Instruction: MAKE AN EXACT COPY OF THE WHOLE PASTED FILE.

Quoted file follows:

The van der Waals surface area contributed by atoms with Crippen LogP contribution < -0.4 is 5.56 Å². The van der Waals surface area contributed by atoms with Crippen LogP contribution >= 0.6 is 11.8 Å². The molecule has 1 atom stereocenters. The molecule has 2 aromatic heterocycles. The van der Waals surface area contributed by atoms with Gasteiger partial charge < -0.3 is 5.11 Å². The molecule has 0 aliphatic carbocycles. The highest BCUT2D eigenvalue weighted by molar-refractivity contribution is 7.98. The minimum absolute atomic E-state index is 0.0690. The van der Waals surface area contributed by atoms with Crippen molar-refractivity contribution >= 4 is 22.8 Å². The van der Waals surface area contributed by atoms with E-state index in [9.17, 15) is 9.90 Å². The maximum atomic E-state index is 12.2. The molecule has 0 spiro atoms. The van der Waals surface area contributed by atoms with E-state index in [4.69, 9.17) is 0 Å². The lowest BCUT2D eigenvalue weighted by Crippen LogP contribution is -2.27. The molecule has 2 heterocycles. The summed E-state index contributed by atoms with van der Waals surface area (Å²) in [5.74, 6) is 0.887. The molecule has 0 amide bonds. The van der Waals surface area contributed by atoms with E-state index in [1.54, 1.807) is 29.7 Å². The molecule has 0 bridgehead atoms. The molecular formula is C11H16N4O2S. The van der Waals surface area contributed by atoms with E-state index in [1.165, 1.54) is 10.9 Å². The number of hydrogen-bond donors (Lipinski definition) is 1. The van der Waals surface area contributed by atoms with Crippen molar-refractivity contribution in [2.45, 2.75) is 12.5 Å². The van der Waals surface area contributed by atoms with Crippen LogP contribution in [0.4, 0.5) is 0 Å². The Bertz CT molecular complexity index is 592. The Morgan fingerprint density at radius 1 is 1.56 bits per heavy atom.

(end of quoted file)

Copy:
The van der Waals surface area contributed by atoms with Crippen LogP contribution < -0.4 is 5.56 Å². The van der Waals surface area contributed by atoms with Crippen LogP contribution >= 0.6 is 11.8 Å². The molecule has 1 atom stereocenters. The molecule has 2 aromatic heterocycles. The van der Waals surface area contributed by atoms with Gasteiger partial charge < -0.3 is 5.11 Å². The molecule has 0 aliphatic carbocycles. The highest BCUT2D eigenvalue weighted by molar-refractivity contribution is 7.98. The minimum absolute atomic E-state index is 0.0690. The van der Waals surface area contributed by atoms with Crippen molar-refractivity contribution >= 4 is 22.8 Å². The van der Waals surface area contributed by atoms with E-state index in [9.17, 15) is 9.90 Å². The maximum atomic E-state index is 12.2. The molecule has 0 spiro atoms. The van der Waals surface area contributed by atoms with E-state index in [4.69, 9.17) is 0 Å². The lowest BCUT2D eigenvalue weighted by Crippen LogP contribution is -2.27. The molecule has 2 heterocycles. The summed E-state index contributed by atoms with van der Waals surface area (Å²) in [5.74, 6) is 0.887. The molecule has 0 amide bonds. The van der Waals surface area contributed by atoms with E-state index in [1.54, 1.807) is 29.7 Å². The molecule has 0 bridgehead atoms. The molecular formula is C11H16N4O2S. The van der Waals surface area contributed by atoms with E-state index in [1.165, 1.54) is 10.9 Å². The number of hydrogen-bond donors (Lipinski definition) is 1. The van der Waals surface area contributed by atoms with Crippen molar-refractivity contribution in [2.45, 2.75) is 12.5 Å². The van der Waals surface area contributed by atoms with Crippen LogP contribution in [0.4, 0.5) is 0 Å². The Bertz CT molecular complexity index is 592. The Morgan fingerprint density at radius 1 is 1.56 bits per heavy atom.